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Big crane runs off turbine site road  

A 50-tonne crane ran off an access road and slipped down a bank on the Tararua Wind Farm yesterday, tipping on its side.

The driver survived with moderate injuries. He was taken with a leg injury by ambulance to Palmerston North Hospital shortly after 10am.

The damaged crane belongs to Verticon New Zealand, a maintenance subcontractor at the wind farm.

Ashhurst Senior Constable Andy Nicholls said the accident could have been a lot worse as the crane could easily have gone over the bank and plunged towards the access road below.

“He did well to put it where he put it,” Mr Nicholls said.

Conditions at the time were “atrocious”, with torrential rain, he said.

There was no indication the driver was thrown out of the crane’s cab, he said.

Police have talked to the driver.

Verticon representative Daniel Smith said the crane may have “had a brake failure”, but added “we don’t know that’s the case”.

“It went down the hill and skidded into the side of the bank.”

He said “of course” there will be a review.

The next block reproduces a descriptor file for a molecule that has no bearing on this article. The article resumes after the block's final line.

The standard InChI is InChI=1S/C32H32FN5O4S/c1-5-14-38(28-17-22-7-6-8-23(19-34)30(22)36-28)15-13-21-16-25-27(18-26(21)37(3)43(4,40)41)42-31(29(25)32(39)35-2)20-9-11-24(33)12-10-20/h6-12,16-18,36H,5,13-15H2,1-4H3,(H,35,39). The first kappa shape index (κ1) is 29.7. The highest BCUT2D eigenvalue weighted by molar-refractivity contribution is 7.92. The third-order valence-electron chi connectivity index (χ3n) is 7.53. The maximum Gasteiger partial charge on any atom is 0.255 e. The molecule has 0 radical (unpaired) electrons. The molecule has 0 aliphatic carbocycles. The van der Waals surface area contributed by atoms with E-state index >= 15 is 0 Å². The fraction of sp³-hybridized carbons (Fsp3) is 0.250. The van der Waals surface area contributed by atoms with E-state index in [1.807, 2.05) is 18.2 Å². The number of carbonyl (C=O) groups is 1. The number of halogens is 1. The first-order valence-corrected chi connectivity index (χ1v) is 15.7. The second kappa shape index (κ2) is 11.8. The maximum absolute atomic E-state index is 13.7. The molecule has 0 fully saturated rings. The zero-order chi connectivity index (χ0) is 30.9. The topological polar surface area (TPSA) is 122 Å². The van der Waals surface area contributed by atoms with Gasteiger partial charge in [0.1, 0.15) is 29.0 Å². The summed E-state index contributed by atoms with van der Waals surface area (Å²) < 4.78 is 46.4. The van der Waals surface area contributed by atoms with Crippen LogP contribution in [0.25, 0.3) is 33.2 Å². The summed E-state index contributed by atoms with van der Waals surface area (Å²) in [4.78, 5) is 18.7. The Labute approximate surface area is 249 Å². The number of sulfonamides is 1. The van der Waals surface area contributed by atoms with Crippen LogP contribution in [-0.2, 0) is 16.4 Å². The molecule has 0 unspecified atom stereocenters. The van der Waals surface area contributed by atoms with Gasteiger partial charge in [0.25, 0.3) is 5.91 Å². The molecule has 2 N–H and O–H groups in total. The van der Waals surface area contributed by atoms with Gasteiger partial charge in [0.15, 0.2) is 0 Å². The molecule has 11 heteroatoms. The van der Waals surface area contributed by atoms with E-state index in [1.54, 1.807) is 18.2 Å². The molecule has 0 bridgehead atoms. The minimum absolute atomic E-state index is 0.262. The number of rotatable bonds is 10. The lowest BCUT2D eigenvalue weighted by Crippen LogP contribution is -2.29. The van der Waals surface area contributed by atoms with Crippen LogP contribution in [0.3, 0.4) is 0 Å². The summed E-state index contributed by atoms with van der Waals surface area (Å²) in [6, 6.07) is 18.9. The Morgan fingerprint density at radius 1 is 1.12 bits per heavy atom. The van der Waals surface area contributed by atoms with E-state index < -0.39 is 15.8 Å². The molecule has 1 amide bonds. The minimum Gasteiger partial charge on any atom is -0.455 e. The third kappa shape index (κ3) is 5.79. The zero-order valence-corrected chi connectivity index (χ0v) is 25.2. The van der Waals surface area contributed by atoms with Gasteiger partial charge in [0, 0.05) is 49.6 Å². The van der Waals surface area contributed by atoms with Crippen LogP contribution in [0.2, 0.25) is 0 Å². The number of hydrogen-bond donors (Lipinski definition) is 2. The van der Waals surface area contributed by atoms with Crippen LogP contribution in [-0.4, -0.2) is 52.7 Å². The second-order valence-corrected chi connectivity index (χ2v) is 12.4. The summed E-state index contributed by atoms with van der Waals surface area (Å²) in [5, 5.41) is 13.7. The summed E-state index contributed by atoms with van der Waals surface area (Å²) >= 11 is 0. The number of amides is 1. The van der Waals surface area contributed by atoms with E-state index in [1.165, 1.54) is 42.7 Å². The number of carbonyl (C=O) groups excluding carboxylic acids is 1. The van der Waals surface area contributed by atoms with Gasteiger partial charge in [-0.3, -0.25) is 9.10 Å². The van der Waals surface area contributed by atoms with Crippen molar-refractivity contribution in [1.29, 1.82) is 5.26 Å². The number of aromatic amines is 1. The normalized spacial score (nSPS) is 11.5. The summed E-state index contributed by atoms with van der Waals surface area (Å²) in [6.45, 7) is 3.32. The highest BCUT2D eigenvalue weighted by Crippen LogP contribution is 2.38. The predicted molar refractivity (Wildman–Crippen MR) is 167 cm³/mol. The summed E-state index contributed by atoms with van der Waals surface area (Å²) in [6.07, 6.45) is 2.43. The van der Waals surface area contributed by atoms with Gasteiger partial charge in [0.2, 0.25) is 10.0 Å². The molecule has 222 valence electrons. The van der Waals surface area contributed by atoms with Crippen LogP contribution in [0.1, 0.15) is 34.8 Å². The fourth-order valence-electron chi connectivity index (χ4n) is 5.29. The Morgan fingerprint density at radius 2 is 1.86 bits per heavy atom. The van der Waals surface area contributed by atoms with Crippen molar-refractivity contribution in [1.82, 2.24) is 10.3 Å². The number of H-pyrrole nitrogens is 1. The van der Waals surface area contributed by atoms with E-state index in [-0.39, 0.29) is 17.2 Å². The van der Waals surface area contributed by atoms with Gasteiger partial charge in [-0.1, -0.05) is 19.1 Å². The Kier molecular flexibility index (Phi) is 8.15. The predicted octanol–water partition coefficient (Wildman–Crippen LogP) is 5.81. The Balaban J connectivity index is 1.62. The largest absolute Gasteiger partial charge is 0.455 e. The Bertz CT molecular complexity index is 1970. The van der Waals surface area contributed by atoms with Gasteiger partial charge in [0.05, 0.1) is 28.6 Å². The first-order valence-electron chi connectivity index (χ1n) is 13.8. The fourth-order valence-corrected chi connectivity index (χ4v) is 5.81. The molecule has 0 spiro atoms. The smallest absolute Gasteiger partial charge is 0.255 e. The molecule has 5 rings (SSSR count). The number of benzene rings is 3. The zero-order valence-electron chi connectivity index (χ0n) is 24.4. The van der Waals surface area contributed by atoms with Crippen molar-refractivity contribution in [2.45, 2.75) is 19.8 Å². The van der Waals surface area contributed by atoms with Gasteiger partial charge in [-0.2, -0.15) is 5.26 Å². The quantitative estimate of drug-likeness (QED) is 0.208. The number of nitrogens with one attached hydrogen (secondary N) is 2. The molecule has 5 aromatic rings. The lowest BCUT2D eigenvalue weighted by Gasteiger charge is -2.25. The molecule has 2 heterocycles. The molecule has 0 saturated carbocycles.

The company has 53 cranes in its fleet.

The Department of Labour is also investigating the crash. It expects to take several weeks.

The wind farm is owned by TrustPower.

“It’s the first time we’ve had an accident of this nature on our site,” said TrustPower major projects manager Deion Campbell.

He said the crane was on a steep private access road at the wind farm when the crash occurred.

No oil spilled from the crane, he said.

By Grant Miller

Manawatu Standard


18 October 2007

This article is the work of the source indicated. Any opinions expressed in it are not necessarily those of National Wind Watch.

The copyright of this article resides with the author or publisher indicated. As part of its noncommercial effort to present the environmental, social, scientific, and economic issues of large-scale wind power development to a global audience seeking such information, National Wind Watch endeavors to observe “fair use” as provided for in section 107 of U.S. Copyright Law and similar “fair dealing” provisions of the copyright laws of other nations. Send requests to excerpt, general inquiries, and comments via e-mail.

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